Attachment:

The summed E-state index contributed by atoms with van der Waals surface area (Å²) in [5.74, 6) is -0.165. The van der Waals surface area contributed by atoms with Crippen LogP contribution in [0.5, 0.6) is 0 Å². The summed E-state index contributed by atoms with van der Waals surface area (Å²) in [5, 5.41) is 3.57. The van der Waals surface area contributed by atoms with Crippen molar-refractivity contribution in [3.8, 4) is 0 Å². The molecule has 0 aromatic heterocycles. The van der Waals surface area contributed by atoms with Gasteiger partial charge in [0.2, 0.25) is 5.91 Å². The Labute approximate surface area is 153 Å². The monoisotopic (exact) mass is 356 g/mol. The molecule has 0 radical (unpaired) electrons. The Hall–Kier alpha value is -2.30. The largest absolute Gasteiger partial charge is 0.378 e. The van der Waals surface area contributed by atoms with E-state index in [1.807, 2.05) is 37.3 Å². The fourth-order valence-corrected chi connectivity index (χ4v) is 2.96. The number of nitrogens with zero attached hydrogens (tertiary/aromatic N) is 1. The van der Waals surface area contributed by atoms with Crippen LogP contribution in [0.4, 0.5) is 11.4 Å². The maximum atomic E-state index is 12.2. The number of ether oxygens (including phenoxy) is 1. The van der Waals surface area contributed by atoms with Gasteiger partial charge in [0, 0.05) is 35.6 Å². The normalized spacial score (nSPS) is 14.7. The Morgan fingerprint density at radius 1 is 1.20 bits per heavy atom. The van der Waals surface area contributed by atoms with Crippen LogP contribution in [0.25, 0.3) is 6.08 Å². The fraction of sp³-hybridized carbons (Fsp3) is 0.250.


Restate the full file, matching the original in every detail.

The summed E-state index contributed by atoms with van der Waals surface area (Å²) in [5.74, 6) is -0.165. The van der Waals surface area contributed by atoms with Crippen LogP contribution in [0.5, 0.6) is 0 Å². The summed E-state index contributed by atoms with van der Waals surface area (Å²) in [5, 5.41) is 3.57. The van der Waals surface area contributed by atoms with Crippen molar-refractivity contribution in [3.8, 4) is 0 Å². The molecule has 0 aromatic heterocycles. The van der Waals surface area contributed by atoms with Gasteiger partial charge in [0.2, 0.25) is 5.91 Å². The Labute approximate surface area is 153 Å². The monoisotopic (exact) mass is 356 g/mol. The molecule has 0 radical (unpaired) electrons. The Hall–Kier alpha value is -2.30. The largest absolute Gasteiger partial charge is 0.378 e. The van der Waals surface area contributed by atoms with E-state index in [1.807, 2.05) is 37.3 Å². The fourth-order valence-corrected chi connectivity index (χ4v) is 2.96. The number of nitrogens with zero attached hydrogens (tertiary/aromatic N) is 1. The van der Waals surface area contributed by atoms with Crippen LogP contribution in [0.4, 0.5) is 11.4 Å². The maximum atomic E-state index is 12.2. The number of ether oxygens (including phenoxy) is 1. The van der Waals surface area contributed by atoms with Gasteiger partial charge in [0, 0.05) is 35.6 Å². The normalized spacial score (nSPS) is 14.7. The Morgan fingerprint density at radius 1 is 1.20 bits per heavy atom. The van der Waals surface area contributed by atoms with Crippen LogP contribution in [0.25, 0.3) is 6.08 Å². The fraction of sp³-hybridized carbons (Fsp3) is 0.250.